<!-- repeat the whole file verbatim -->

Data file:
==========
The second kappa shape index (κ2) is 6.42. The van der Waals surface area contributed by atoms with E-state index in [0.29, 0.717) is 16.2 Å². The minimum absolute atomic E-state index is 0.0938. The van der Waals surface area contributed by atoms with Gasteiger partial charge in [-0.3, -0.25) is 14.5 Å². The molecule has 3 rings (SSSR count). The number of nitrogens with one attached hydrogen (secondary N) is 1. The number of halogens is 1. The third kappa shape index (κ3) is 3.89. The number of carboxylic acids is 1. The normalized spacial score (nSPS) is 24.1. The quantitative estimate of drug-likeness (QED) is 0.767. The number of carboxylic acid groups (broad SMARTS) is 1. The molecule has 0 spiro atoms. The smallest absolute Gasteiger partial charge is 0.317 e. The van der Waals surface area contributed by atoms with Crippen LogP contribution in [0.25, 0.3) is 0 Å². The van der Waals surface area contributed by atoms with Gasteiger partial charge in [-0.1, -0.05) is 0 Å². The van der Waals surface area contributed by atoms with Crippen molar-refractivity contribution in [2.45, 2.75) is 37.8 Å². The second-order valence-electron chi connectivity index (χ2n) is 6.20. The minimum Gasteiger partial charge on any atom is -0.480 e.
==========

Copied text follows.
The second kappa shape index (κ2) is 6.42. The van der Waals surface area contributed by atoms with E-state index in [0.29, 0.717) is 16.2 Å². The minimum absolute atomic E-state index is 0.0938. The van der Waals surface area contributed by atoms with Gasteiger partial charge in [-0.3, -0.25) is 14.5 Å². The molecule has 3 rings (SSSR count). The number of nitrogens with one attached hydrogen (secondary N) is 1. The number of halogens is 1. The third kappa shape index (κ3) is 3.89. The number of carboxylic acids is 1. The normalized spacial score (nSPS) is 24.1. The quantitative estimate of drug-likeness (QED) is 0.767. The number of carboxylic acid groups (broad SMARTS) is 1. The molecule has 0 spiro atoms. The smallest absolute Gasteiger partial charge is 0.317 e. The van der Waals surface area contributed by atoms with Crippen LogP contribution in [0.25, 0.3) is 0 Å². The van der Waals surface area contributed by atoms with Gasteiger partial charge in [-0.1, -0.05) is 0 Å². The van der Waals surface area contributed by atoms with Crippen molar-refractivity contribution in [2.45, 2.75) is 37.8 Å². The second-order valence-electron chi connectivity index (χ2n) is 6.20. The minimum Gasteiger partial charge on any atom is -0.480 e.